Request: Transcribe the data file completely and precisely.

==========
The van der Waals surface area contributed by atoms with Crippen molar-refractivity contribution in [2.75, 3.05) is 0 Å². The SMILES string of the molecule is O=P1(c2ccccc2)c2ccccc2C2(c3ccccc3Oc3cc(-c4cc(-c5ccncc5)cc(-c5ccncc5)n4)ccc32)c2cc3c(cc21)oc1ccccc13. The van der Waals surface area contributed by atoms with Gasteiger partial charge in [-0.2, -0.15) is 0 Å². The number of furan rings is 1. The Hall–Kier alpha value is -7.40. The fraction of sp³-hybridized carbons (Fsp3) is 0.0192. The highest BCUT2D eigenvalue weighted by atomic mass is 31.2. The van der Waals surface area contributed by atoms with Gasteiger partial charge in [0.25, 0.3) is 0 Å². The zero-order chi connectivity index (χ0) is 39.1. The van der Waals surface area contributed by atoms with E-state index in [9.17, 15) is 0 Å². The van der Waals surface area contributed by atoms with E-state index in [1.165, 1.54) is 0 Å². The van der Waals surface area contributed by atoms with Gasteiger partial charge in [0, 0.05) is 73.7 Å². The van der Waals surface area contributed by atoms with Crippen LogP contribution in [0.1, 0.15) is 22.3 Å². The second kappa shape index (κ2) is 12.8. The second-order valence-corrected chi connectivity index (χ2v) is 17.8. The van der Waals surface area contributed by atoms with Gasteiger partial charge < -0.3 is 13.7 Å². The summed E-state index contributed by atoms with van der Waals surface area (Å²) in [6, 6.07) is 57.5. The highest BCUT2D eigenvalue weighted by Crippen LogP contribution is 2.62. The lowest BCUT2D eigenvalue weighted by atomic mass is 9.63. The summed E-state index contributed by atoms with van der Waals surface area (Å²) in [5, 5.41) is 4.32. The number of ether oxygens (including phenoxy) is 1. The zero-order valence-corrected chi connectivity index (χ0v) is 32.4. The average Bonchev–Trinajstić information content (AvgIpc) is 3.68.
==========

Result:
The van der Waals surface area contributed by atoms with Crippen molar-refractivity contribution in [2.75, 3.05) is 0 Å². The SMILES string of the molecule is O=P1(c2ccccc2)c2ccccc2C2(c3ccccc3Oc3cc(-c4cc(-c5ccncc5)cc(-c5ccncc5)n4)ccc32)c2cc3c(cc21)oc1ccccc13. The van der Waals surface area contributed by atoms with Gasteiger partial charge in [-0.2, -0.15) is 0 Å². The number of furan rings is 1. The Hall–Kier alpha value is -7.40. The fraction of sp³-hybridized carbons (Fsp3) is 0.0192. The highest BCUT2D eigenvalue weighted by atomic mass is 31.2. The van der Waals surface area contributed by atoms with Gasteiger partial charge in [0.25, 0.3) is 0 Å². The zero-order chi connectivity index (χ0) is 39.1. The van der Waals surface area contributed by atoms with E-state index in [9.17, 15) is 0 Å². The van der Waals surface area contributed by atoms with E-state index in [1.165, 1.54) is 0 Å². The van der Waals surface area contributed by atoms with Gasteiger partial charge in [0, 0.05) is 73.7 Å². The van der Waals surface area contributed by atoms with Crippen LogP contribution in [0.1, 0.15) is 22.3 Å². The second kappa shape index (κ2) is 12.8. The second-order valence-corrected chi connectivity index (χ2v) is 17.8. The van der Waals surface area contributed by atoms with Gasteiger partial charge < -0.3 is 13.7 Å². The summed E-state index contributed by atoms with van der Waals surface area (Å²) in [6, 6.07) is 57.5. The highest BCUT2D eigenvalue weighted by Crippen LogP contribution is 2.62. The lowest BCUT2D eigenvalue weighted by atomic mass is 9.63. The summed E-state index contributed by atoms with van der Waals surface area (Å²) in [5, 5.41) is 4.32. The number of ether oxygens (including phenoxy) is 1. The zero-order valence-corrected chi connectivity index (χ0v) is 32.4. The average Bonchev–Trinajstić information content (AvgIpc) is 3.68.